7 Essential P-Attitudes for Every Parent
by Susie E. Caron © 12/27/14
With the approaching New Year's celebrations and new year's resolutions, I recommend these 7 Parenting Attitudes that, when adopted, will help you to navigate being a parent with more ease and success in the coming year. They are permission, patience, persistence, possession, plan, purpose and pardon.
1. Permission: I give you permission to be the parent. To do this you stop looking over your shoulder to see who is judging you. Short of child abuse, nobody really cares. So do your job and don't worry about the judgement of others. At the end of your kids childhood, you are the only one who will care how you did. Besides, your kids really do want you to parent with all the wisdom you've gained over the years. They are counting on you. They want someone to be in charge. If you're not, they will be and that paradoxically, makes them afraid and more likely to try to strong-arm you. So to be the parent you want to be.
2 Patience: Be as patient with your children as you will want them to be with you - when you are old and infirm. Enough said.
3 Persistence: Never give up! Parents often read a book or get some 'advice' from someone, try it once and when "it" doesn't work, they give up. Children need to know you will not give up on them. If you want them in bed, get them to bed. If you want them to do chores, see to it that they do them. Do not give up! Stand your ground as though you have nothing but time to see to it that they grow up learning the important lessons you wish to teach them.
4.Possess the land: OK, You need to set this record straight. Whether you rent or own your home, you have to make certain that the kids know for a certainty that it is only because of your good favor toward them, that you allow them to live in your home. It's not theirs. It's yours. Getting this clear will help with a lot of issues.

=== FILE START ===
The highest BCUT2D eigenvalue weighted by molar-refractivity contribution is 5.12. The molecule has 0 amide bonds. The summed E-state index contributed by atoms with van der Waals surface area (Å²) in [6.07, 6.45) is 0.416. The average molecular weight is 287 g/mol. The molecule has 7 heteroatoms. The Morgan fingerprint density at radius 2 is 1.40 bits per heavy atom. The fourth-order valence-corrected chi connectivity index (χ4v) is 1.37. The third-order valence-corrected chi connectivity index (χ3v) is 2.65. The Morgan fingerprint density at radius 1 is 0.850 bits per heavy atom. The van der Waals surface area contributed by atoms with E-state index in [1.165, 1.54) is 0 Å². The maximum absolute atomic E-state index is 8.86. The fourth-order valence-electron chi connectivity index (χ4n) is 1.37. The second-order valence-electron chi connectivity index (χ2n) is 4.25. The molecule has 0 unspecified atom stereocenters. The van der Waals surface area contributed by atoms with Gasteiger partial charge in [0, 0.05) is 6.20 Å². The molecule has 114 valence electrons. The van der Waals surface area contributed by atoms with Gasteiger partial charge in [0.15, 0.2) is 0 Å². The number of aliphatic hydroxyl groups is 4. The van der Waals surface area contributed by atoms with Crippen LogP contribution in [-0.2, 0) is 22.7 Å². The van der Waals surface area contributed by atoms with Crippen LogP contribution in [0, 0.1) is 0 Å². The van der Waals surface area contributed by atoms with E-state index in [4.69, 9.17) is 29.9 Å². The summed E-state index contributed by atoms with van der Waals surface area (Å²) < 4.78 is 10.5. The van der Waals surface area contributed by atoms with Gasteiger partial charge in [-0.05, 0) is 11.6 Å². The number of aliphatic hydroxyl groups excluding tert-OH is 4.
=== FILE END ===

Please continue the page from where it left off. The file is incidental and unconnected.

5. Plan: That's right, PLAN ahead. Decide with the week will look like. Who will do what chores. When the fun things are scheduled and how you expect the kids to behave in each and every situation. Then don't forget to let them know what's coming and what you expect of them. Also, don't forget to thank them
6 Purpose (ful): When you find you have to correct your child(ren) make the conversation, consequences or outcome purposeful. If all you do is get angry, yell, banish kids to their room for the month, or take away every worldly possession every time, after a while, none of it will do any good. Actions like these, will not change behaviors. Make sure the consequence fits. It needs to fit the child's 'infraction' as well as the child's developmental ability to understand. After the consequence, welcome the child back into the family fun so they know they are loved.
7. Pardon: Please, pardon. Pardon mistakes, infractions, omissions, and behaviors in yourself, your children and your spouse. Do not carry a list to remember. Do not heap each mistake, one upon another. Forgive, forget and instead of reminding others how they have 'done it again' tell them you love them, believe in them, trust them and really know that they are trying to do the very best that they can. That's all any of us can do. At any time, we are all doing the best we can.
Remember to click and share on social media,and I'd be delighted to read your comments below.
Have a Wonderful New Year!
Hugs and Blessings
Susie E. Caron
Susie E. Caron
These are from my former life with many current memories and helps for parents.
I retired from teaching, became a psychotherapist treating children and families and an author. After retiring I became a full time artist.
I recently reopened this parenting blog because I believe wisdom is to be shared.
Author of Chidren's Books,
Christian, Wife, & Mother, I want to help you build parent-child relationships, 1 blog, & books at a time.
When I'm not busy creating articles or paintings, you might find me looking for dark chocolate or playing with my Boxer, Josie.
These articles are for educational and self-help purposes only and are not intended as psychotherapy.
If you experience unusual symptoms or discomfort please see your medical or mental health practitioner.
No patent liability is assumed for use of the information contained. The author disclaims any responsibility for loss or risk for use or application of this material.
Buy All 3 Today.
Blog Reviews & Thank You!
July 13 at 7:17pm ·
Just wanted to say that I love your posts about the different ways to connect/relate/understand your child. It has given me a new approach towards understanding my daughter and allowing HER to tell me how she feels instead of me suggesting to her how she should feel. Thanks Susie!